The media has branded him a Casanova and ladies’ man, but actor John Ssegawa says he is misrepresented. Edgar R. Batte spoke to the man who considers himself a staunch Catholic and who treasures the relationship with his children.
Describe John Ssegawa in three words…
A free, hardworking man.
How free are you?
I am very free because I don’t let things influence my life. I do what my heart tells me to do as long as it does not affect other people. I am not selfish and when I do something with other people, they have to benefit too. I don’t cheat and I am not a parasite. It is good to be fair to people.
Then how hardworking are you?
The job that we are doing demands a lot from us and you have to be ready to work in order to stay in this job. Sometimes I work long hours without sleep. It is like a sacrifice.
We know you as an actor, when and how did you break your teeth as an actor?
I became an actor as a boy, at home. Our family is big with more than 15 children. We spent much of our childhood on the family farm and it was an isolated place so we needed a source of entertainment and we began entertaining one another. With time our parents picked interest in our acting and singing and they would ask us to entertain visitors. That’s where it all began.
When did you become professional?
In 1994 when I had just finished college at Kyambogo. Abby Mukiibi was beginning Afri Talent and so he called on me as one of the people he wanted to start with. Our first production was titled Order-Kiragilo. It was a commissioned play by the military so we were depicting the life of a soldier and how supreme orders are to them. I realised that in the army orders are orders.
Unlike most actors from local drama groups, you are an actor of a different crop. You have this celebrity clout. Is it your personality or are you fitting with what fame has brought with it?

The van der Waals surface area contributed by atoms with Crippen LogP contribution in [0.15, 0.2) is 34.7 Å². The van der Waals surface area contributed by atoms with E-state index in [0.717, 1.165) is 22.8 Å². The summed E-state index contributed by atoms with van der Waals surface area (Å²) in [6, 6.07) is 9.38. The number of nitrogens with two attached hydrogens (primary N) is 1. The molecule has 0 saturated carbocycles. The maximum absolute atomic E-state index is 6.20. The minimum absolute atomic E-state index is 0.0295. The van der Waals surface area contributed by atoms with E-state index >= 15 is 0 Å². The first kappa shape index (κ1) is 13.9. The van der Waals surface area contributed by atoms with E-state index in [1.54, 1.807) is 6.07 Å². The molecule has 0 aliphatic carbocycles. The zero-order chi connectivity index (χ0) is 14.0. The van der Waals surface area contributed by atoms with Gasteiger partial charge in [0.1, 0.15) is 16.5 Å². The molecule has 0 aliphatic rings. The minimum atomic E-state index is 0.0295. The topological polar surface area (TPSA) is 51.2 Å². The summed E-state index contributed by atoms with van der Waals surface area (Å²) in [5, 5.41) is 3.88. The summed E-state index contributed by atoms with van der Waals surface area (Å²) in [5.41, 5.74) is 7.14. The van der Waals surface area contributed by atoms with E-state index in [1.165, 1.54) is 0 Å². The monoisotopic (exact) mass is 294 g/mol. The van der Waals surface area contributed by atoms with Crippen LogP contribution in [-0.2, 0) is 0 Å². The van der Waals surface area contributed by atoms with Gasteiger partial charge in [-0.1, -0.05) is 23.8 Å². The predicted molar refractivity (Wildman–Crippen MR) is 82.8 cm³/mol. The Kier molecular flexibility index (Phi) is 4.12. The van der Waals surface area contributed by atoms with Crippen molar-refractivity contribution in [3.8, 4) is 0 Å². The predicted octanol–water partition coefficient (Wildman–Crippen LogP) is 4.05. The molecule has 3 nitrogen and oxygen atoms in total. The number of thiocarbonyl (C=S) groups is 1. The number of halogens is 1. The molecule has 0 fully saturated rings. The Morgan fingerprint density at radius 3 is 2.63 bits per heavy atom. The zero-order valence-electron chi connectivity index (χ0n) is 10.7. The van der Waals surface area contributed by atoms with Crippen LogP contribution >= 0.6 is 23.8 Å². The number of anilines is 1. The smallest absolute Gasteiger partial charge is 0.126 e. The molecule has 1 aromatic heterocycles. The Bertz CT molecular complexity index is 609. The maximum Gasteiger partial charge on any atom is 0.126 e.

I am a fan of celebrities and mainly film stars and would like be like them but unfortunately, the opportunities here are slim, I try to live the life of what an actor should be. When you look at our brothers and sisters in the music industry, they are living big and flashy lives. We actors have to match them and live like them.
Society likes us to live like that. It is what the world demands of us. If we are intimidated, we shall lose out. Showbiz can make someone out of nobody, look at Big Brother Africa that makes overnight stars. So living the celebrity life is the order of the day for people in our profession and a trend which I am not to be left out of.
I am sure you have tested the perks that come with the celebrity status and its downside as well.
You know when you are a celebrity you have to grow or have a tough skin like a tortoise and a strong family behind you that will understand when something good or bad comes up.
Have your children been affected by your personality or celebrity status?
I don’t want my kids to follow in my footsteps. It’s a tough calling. Just imagine having to go for parents’ day and you have to care about what you wear because all other parents will be in suits and formal wear and then there is my dreadlocked hair, which a parent isn’t expected to have in our stereotypical society, so definitely they have been affected, but they understand what their father does.
The tabloids have many times linked you to different girls, are you a ladies’ man or just a social guy that’s wrongly judged?
(Laughs hard)…I am not a ladies’ man and I don’t know what that means. Many of my friends are male and the moment I am not with them and seen talking to a female, then hell breaks loose. I am then referred to as the Casanova and ladies’ man.
Are you in a stable relationship?
Not quite. No. It is not stable but what’s important is what we brought to this world. Me and my patners could have misunderstandings, but we have children we want to grow into important people. If we dwell on our differences then we are failing as parents.
So are you saying you’re single?
No. I am not single because that would mean I am searching. May be I should say I am married to my children because they are the most important part of my life.
But you got two women in your life, Mariam Ndagire and Ruth Wanyana. Are they a closed chapter in your life?
They are moving on with their lives, I think. I only come in when the children come calling. I am a responsible father. I cannot ignore that role.